I think of these dear ones fondly, and so many others really, relationships that we formed before I was ten years old. This continued through junior high school and high school.  Asian folks lived, schooled, and worked next to us. Asian folks shared an experience of white violence and racism, exploitation, and alienation. We identified around those experiences, those histories. Sometimes some Black kids, bullies and bangers, picked on the Asian kids. Sometimes some Asian kids, bullies and bangers, picked on Black kids. Yet mostly and every day, we all got along. We all identified with Bruce Lee. We all idolized Kareem Abdul-Jabbar. We loved that Bruce and Kareem Abdul-Jabbar were friends.  Some of us even knew about Asian members of the Black Panther Party. Plus we all knew Black folks with an Asian parent. 

I didn’t know any of the victims in Atlanta. I don’t know who among my Asian friends, colleagues, and students have faced recent harassment. I assume all of them have because I don’t know of a time when anti-Asian racism hasn’t been a routine aspect of life in the U.S. So militant white nationalism has muscled up in the last year, fueled by a blustering demagogue of blistering effect.  Last year, these folks drove trucks into demonstrators. Deeply frightened and deeply entitled people have begun to unleash pent-up resentments that have stewed since the last quarter of the Twentieth Century, cultivated by cynical politicians and by a profitable and quite mainstream propaganda industry with religious conviction, and handed down to the generations that were to be end of racism. Still it lingers. Still it poisons. Still it kills. Still, it fills bank accounts.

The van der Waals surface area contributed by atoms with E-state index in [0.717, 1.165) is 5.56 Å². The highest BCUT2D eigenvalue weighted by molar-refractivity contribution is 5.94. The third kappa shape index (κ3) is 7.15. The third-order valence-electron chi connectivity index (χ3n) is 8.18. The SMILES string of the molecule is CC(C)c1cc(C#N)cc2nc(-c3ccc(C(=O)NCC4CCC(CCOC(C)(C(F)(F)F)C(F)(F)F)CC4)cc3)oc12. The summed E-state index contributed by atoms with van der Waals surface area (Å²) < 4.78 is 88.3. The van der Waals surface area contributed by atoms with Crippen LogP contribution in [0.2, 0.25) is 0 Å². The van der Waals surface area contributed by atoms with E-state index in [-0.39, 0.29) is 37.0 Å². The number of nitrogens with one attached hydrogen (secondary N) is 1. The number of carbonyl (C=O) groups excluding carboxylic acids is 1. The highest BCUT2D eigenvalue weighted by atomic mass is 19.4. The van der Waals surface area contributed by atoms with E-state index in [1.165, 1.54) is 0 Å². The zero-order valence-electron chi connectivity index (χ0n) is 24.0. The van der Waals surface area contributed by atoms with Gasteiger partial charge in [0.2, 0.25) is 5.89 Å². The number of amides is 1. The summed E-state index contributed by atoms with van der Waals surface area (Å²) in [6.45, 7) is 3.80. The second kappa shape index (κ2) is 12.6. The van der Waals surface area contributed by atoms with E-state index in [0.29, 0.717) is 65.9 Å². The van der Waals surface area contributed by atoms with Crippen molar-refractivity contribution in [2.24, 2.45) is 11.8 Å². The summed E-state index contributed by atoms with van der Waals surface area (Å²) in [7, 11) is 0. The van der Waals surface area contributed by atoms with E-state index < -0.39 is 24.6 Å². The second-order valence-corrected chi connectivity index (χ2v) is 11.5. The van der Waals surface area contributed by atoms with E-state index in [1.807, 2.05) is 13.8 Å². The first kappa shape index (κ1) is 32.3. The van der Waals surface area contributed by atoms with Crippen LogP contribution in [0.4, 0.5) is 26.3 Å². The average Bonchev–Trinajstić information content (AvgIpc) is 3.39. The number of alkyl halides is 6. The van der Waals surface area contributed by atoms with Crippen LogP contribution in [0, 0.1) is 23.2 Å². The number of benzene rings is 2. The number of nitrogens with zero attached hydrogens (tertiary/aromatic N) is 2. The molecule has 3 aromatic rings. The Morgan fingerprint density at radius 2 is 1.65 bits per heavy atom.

I could not help but think of Vincent Chin. I didn’t know him either. But He remains a touchstone for me, this Chinese American man who two white men decided deserved execution because they would not be replaced, would not have their jobs replaced by the Japanese.  In that moment, any Asian would do. They were all Japanese, and this was just another American atrocity. Vincent Chin received nothing like justice. His killers received three-years-probation and a fine for $3000 each, and eventual acquittal from federal charges.     Within two years of his homicide, Ronald Reagan’s re-election campaign declared that it was “morning in America again.”  It’s still morning in America, a red, hellscape morning. Black lives matter. Asian lives matter. The people remain in the street. Today, once again, people say his name, Vincent Chin.  We know our departed loved ones hear us. This is something Africans and Asians share. I hear Vincent Chin, crying, and bitterly laughing, mourning in America.